Creative Problem-Solving is a Daily Challenge for Caregivers
A caregiver’s job at Casmir Care Services involves creative problem-solving.
Being responsible for individuals with intellectual disabilities often may involve modifying certain behaviors or defusing situations before they escalate.
One individual in the residential community likes collecting bags. Not just any plastic store bag, but the complimentary bags that are fancier than normal. Every time she goes somewhere, she’ll collect more bags and bring them home.
The downside, said Daisy Williams, a direct care professional with Casmir Care’s Community Residential Homes, is that individual has hoarding tendencies. So there’s a fine line between recognizing what brings a person joy and trying to keep a living space uncluttered.
That means Daisy can let her shop. But she must somehow limit the resident’s stuff. It might be okay to get three bags one day as long as they get rid of five upon getting home. But the individual didn’t want to do her own decluttering.
To avoid conflict over the need to toss bags out, Daisy sought to avoid confrontation that could create stress. Instead she takes a rather creative approach to manage the clutter. She will sometimes rearrange the resident’s bedroom while she’s away. That way, when the individual comes back, she can enjoy a neat room.
But before Daisy makes any changes to a room, she makes sure the individual has some say in what happens by making a light suggestion like: “I think it’s a good time to look around your room and see what direction we want to put the bed in.” Then the individual will say, “Alright Daisy, you do it while I’m in school.”
Daisy will actually get rid of those five bags when she rearranges the decor. And afterwards, everyone is happy with the change in layout. “I have to be creative a lot to make them think that most of it was their idea,” said Daisy.
As it turns out, the resident always gets excited in a good way when her room gets changed. And asking her whether she wants her room rearranged gives her some say in the matter.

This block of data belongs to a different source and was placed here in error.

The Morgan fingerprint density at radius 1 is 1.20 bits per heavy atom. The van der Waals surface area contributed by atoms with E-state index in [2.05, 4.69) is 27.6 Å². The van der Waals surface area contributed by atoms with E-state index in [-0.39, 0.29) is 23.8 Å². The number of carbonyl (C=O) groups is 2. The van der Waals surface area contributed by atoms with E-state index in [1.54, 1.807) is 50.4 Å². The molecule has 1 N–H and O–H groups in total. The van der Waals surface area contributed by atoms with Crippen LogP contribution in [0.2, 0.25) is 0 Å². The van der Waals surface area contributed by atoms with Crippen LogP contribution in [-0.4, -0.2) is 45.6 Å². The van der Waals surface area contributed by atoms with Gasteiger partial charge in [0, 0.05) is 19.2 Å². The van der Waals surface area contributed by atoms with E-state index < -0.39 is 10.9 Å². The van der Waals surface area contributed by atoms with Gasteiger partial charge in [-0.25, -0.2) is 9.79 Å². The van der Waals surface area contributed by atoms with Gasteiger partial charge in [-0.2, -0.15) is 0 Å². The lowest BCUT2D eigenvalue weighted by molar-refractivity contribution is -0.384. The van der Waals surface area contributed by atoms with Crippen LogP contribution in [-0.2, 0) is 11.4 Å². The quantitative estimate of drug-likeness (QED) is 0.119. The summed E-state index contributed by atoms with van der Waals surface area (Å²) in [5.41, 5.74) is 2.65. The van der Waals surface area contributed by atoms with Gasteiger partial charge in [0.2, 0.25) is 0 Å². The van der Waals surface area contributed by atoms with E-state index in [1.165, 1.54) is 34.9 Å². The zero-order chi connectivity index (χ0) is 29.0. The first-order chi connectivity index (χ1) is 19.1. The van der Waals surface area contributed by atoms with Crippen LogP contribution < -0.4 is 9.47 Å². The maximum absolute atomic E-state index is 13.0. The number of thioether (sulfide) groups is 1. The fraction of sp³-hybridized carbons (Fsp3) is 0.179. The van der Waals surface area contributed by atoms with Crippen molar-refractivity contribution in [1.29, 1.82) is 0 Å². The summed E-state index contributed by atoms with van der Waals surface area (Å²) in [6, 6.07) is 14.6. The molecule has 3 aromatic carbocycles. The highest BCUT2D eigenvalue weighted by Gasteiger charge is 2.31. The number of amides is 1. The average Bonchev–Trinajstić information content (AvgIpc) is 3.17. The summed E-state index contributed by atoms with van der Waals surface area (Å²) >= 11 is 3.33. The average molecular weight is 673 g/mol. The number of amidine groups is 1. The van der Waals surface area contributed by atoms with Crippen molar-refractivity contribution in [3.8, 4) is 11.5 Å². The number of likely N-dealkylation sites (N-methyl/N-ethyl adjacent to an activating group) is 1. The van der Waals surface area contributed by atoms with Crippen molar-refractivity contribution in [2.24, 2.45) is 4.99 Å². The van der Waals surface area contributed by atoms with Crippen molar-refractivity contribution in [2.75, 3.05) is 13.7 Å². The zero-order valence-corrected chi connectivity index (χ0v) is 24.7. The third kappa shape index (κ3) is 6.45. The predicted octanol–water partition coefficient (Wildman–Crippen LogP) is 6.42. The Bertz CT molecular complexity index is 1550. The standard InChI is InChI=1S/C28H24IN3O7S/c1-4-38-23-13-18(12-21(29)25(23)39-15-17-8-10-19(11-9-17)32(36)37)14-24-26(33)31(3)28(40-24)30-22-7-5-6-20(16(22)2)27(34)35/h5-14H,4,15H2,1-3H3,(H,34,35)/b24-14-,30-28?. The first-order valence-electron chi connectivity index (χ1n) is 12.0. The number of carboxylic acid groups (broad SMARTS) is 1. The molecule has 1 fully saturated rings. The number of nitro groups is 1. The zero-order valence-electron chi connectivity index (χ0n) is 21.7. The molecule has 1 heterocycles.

Sometimes the creative problem-solving involves teaching someone something new. Another individual supported by Casmir likes getting her hair braided. But the texture of her hair doesn’t hold a braid all that well, because she is Caucasian. While this individual always thinks she can have the same hair styles as Daisy, who is African American, sometimes attempts at the same braids make her hair break.
To show how hard it was to braid this individual’s hair, Daisy bought a doll head with the same type of hair for this resident to braid. And sometimes Daisy says she would cut a braid before she gave the head back to her. When this resident went to take the doll’s braid out, a chunk of the hair would come out.
“I tell you,” said Daisy. “I can be creative.”
Daisy saw the doll’s head as a way to let the individual learn for herself how a braid might not work all that well in a type of hair. In the end, she understood that it’s not a big deal that the braids don’t “work” on the doll. It’s just the way it is.
The best part of this exercise was that it made her stop asking to get her hair in braids all the time. She was able to accept that not all hairstyles would work with her hair.
In any given day, direct care professionals need to solve problems and call upon their creativity as they work with the community’s residents to create win-win situations, using empathy and compassion to work around each individual’s needs.
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